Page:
Paul Doty, 1920-2011
December 5, 2011
Paul Doty, the founder of the Kennedy School’s Belfer Center for Science and International Affairs, died today at the age of 91.
Paul Doty devoted his life to harnessing science for peaceful and productive service to mankind, and averting nuclear war. He spent more than 40 years as a Harvard chemistry professor, founding the Department of Biochemistry and Molecular Biology. He built a world-renowned lab with his wife, Helga Boedtker. He recruited James Watson, co-discoverer of the structure of DNA, and his lab contributed to breakthroughs that culminated in the Human Genome Project. Fourteen of Doty's 100 research students were later elected to the National Academy of Sciences. He also launched two science journals that remain leaders in their fields as well as the much-cited journal International Security.
As a young chemist at Columbia, Doty worked on the Manhattan Project, planting the seed for his future work combining science and arms control. He traveled to the then-Soviet Union more than 40 times to work with Soviet scientists to promote disarmament. He was closely involved in the Pugwash Conferences, which later shared the Nobel Peace Prize.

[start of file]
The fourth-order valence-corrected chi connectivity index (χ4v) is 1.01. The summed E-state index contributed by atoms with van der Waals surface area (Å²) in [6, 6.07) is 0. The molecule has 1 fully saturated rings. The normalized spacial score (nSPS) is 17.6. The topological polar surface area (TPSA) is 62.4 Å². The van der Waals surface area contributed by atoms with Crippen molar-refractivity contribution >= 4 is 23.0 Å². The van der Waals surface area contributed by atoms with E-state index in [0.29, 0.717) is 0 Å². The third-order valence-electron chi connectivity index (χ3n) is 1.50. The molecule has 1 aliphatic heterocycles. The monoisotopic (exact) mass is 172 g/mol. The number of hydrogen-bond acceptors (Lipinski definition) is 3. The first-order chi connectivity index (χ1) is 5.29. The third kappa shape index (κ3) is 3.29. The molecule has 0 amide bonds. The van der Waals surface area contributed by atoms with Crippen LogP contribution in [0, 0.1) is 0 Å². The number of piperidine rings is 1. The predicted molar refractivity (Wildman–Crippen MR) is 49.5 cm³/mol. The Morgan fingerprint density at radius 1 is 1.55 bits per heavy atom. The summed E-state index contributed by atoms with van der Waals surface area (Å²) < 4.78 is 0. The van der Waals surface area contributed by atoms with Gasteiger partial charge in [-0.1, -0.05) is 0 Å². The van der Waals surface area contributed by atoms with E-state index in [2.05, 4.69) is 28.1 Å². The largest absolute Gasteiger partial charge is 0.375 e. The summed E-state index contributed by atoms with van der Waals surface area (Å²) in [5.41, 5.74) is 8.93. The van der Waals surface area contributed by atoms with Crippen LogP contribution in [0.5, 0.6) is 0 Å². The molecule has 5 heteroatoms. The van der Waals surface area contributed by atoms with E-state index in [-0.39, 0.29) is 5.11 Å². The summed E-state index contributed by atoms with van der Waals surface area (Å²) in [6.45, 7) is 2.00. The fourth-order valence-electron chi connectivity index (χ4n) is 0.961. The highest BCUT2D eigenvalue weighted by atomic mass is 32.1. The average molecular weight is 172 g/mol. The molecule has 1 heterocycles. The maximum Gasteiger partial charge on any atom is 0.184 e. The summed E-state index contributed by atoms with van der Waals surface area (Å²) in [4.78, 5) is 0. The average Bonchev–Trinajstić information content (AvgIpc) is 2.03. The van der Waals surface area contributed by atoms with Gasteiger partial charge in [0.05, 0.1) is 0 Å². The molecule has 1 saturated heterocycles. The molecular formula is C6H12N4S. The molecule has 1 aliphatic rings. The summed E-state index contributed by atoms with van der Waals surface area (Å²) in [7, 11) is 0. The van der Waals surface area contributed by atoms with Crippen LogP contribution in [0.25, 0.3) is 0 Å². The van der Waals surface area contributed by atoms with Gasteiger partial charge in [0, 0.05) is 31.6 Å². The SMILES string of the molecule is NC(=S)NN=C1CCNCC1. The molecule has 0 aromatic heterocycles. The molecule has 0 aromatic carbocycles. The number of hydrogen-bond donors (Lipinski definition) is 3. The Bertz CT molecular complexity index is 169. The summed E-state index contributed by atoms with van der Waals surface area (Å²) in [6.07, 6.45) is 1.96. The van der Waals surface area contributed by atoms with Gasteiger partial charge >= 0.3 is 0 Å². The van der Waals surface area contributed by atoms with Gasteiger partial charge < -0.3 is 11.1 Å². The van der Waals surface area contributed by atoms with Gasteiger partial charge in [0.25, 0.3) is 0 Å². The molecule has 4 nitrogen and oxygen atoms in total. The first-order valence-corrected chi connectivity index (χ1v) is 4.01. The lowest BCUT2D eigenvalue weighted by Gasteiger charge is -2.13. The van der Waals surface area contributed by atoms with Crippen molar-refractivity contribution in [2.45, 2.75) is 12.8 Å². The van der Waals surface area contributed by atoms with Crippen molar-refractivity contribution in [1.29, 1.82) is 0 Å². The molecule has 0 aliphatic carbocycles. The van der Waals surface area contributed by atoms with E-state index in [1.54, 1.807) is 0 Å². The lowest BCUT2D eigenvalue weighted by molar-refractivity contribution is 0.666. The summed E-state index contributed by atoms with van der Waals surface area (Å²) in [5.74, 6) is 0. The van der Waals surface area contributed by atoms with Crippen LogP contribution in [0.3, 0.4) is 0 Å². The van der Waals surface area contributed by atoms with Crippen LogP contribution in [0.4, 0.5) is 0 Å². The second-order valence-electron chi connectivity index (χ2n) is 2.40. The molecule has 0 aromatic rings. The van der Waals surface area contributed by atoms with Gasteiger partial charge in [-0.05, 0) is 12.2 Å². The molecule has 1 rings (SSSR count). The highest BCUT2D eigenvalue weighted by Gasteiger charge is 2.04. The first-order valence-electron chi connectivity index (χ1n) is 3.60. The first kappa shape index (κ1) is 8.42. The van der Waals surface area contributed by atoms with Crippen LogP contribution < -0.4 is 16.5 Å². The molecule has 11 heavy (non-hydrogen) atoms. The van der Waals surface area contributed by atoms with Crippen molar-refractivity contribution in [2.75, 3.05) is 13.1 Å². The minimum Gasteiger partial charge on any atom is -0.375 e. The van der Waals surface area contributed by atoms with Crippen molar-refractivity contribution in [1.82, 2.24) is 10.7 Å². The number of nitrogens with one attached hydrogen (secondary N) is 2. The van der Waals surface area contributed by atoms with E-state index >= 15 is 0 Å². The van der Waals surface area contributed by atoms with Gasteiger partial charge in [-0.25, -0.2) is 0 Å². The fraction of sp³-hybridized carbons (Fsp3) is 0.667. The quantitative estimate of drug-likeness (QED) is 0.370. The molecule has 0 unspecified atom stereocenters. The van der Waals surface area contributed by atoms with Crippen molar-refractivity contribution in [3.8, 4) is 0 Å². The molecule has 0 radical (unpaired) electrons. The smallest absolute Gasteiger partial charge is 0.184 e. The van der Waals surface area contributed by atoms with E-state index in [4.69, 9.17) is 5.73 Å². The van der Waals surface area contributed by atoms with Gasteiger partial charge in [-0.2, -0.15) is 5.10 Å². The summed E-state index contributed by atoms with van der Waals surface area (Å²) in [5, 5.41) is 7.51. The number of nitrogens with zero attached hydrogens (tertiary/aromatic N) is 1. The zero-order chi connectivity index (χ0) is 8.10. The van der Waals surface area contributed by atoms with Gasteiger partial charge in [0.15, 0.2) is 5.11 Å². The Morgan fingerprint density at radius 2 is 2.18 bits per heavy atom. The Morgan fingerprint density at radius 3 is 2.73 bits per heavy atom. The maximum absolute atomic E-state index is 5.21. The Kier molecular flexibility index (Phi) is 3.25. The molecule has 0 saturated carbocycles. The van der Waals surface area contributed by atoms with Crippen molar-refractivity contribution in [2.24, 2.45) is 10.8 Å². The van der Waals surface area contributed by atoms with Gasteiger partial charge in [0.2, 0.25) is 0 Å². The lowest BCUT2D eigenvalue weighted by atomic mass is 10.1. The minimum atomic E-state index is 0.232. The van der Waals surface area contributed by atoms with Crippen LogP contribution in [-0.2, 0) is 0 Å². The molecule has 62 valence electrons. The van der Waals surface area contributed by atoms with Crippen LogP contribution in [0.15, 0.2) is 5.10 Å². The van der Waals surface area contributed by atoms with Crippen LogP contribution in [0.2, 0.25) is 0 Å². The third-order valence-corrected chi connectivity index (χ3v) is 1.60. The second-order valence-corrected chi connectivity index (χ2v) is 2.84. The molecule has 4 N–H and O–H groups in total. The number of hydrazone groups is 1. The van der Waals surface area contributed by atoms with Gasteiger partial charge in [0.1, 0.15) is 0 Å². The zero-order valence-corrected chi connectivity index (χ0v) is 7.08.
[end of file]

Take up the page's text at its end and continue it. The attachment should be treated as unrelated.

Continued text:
Graham Allison, former dean of the Kennedy School and director of the Belfer Center, advised colleagues today of Doty’s passing:
“I write to inform you of the death of our founding Director, friend, and colleague, Paul Doty, who passed peacefully this morning. Paul was a great man who had a great life and who made huge contributions to many of us personally, to the institutions of which we are a part, and to the purposes we care about.
As we celebrated his 90th birthday in June 2010 I noted that he was a “serial institutional builder” having entrepreneured not only today’s Belfer Center for Science and International Affairs, but prior to that Harvard’s biochemistry department.
Paul was a lifelong peacemaker, building bridges between Soviet and American scientists and promoting nuclear disarmament since the 1950s—work that helped the Pugwash Conferences earn the Nobel Peace Prize in 1995.”
For additional information about Paul Doty, see the following:
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